Thousands of people have climbed Mount Everest, 12 men have walked on the surface of the moon but only 3 men have been to the very bottom of the ocean.
Despite the fact the ocean is so crucial to the very existence of every species that exists on our planet, according to the National Ocean Service, only a measly 5 % of the Earth’s oceans have been mapped by human beings, with the rest of the ocean remaining an elusive Pandora’s box of mind-boggling, beautiful mysteries.
5 % is a frighteningly little amount, the oceans account for 70 % of the Earth’s surface, meaning humans haven’t yet explored or discovered about 65 % of Earth’s surface area. A far greater percentage of the surfaces of the Moon and even Mars has been mapped and studied than that of our own ocean floor. This is an almost unbelievable statistic, especially when you take into account how many civilisations have been sailing the seas for centuries and how curious our ancestors were about what secrets lie beneath the waves.
Although human beings have drastically changed over the course of history, with our feelings, interests and morals constantly evolving, our civilisations constantly re-inventing themselves and our technology growing ever better by the day, one thing has always stayed the same… our fixation on the unknown, our burning desire to explore. This passion to discover leaves millions of humans all over the world fascinated by the ocean and what resides within it, and for good reason too, as the ocean may well be hiding resources, features and creatures that could change our world for the better.
94% of living creatures are aquatic, with two-thirds of marine life still not defined. So new species are still being discovered all the time, lurking within every part of the ocean. Even at the very bottom of the ocean floor, 11,000 metres below the surface, life has still found a way to strive with the likes of sea cucumbers and amphipods carrying out their daily lives existing at these depths. There are an estimated 1.4 -1.6 million marine species on earth, with some of these wonderfully strange creatures having the potential to change science and medicine in miraculous ways
Many scientists believe that the next lifesaving miracle cures are waiting to be discovered beneath the waves, in the form of undiscovered chemicals and species, which could serve as the inspiration for the next wave of medical revelations. This notion is supported by many experts such as David Newman, former chief of the natural products branch at the National Cancer Institute, who says “The marine environment is a vast and barely scratched reservoir of useful leads for potentially all diseases of mankind”, also stating that “Almost all of the agents initially used against HIV, and other viral diseases… owe their ‘chemical birth’ to work done with a Caribbean sponge”. This shows that the ocean can and will shine light on new scientific ideas, saving billions of lives in the process.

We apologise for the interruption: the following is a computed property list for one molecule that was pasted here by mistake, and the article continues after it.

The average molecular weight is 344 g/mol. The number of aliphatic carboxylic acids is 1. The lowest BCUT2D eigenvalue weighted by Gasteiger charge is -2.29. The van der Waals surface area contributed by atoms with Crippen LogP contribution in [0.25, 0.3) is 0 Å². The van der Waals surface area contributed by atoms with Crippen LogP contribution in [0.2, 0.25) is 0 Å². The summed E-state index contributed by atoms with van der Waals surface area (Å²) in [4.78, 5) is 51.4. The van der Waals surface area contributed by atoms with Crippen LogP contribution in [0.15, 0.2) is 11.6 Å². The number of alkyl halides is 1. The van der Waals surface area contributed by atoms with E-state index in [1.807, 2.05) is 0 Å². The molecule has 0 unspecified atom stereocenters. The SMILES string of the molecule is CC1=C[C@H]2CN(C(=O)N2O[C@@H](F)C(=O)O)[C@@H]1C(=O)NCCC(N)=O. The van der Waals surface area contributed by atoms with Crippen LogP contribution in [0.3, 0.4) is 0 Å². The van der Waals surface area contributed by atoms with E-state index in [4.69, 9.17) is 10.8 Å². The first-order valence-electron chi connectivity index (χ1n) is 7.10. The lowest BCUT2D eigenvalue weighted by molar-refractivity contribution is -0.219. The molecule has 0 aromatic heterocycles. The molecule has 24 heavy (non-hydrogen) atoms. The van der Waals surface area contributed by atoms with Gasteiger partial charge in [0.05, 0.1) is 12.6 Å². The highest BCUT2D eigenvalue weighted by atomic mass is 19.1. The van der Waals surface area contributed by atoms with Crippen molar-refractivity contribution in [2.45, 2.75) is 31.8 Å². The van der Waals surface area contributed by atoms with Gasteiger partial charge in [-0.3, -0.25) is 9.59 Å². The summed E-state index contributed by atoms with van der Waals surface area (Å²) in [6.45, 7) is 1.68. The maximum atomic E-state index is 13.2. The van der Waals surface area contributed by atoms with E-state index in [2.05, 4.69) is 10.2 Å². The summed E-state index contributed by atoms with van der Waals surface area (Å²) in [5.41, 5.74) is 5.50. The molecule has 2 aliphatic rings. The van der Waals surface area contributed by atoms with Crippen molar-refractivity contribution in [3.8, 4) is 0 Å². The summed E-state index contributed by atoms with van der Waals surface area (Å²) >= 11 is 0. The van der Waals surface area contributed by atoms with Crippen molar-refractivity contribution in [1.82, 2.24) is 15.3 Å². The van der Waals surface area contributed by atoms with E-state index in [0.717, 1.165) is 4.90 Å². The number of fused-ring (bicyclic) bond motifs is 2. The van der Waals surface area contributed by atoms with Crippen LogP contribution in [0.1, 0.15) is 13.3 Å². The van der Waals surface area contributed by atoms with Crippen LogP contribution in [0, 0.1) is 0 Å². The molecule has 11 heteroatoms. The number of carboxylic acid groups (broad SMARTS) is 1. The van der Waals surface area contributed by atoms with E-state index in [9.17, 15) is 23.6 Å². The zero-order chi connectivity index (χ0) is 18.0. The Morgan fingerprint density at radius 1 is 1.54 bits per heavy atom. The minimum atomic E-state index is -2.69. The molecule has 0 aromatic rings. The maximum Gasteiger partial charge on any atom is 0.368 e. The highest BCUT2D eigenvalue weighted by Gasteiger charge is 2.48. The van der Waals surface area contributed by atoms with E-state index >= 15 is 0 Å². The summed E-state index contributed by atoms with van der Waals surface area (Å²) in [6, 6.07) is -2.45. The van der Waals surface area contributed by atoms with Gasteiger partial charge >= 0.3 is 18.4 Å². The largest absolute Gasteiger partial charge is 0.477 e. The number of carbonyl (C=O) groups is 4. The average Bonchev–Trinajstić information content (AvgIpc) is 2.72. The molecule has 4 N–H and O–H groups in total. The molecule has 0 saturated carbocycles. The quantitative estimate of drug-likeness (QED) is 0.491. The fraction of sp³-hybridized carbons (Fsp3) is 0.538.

For example, scientists believe zebrafish may hold important clues in the search for treatments for Parkinson’s disease, as they have a much higher regenerative capacity for dopamine neurons than humans. According to Dr Thomas Becker, “Understanding the signals that underpin regeneration of these nerve cells could be important for identifying future treatments for Parkinson’s disease.”
Alongside this, Brian Murphy, a chemist at the University of Illinois Chicago, carries out his work focusing on drug discovery from natural products, which are small chemicals produced by organisms in nature. These natural products can serve as inspirational cues for scientists when developing certain medicines, such as antibacterial and anticancer drugs. “Organisms evolve to combat other organisms in their environment, and a lot of time they fight each other with natural products,” Murphy says. If other organisms can use these products to kill bacteria, using this logic, why can’t humans?
This hypothesis and many others like it have scientists searching below the waves into that colossal 95 % of uncharted ocean, trying to adapt and overcome the plethora of physical and technological limitations preventing us from exploring the depths because when they do, who knows what inspiration they will find?
Article by Young Reporter Jacob Perrin
First published in Grimsby Telegraph 22nd Feb 2022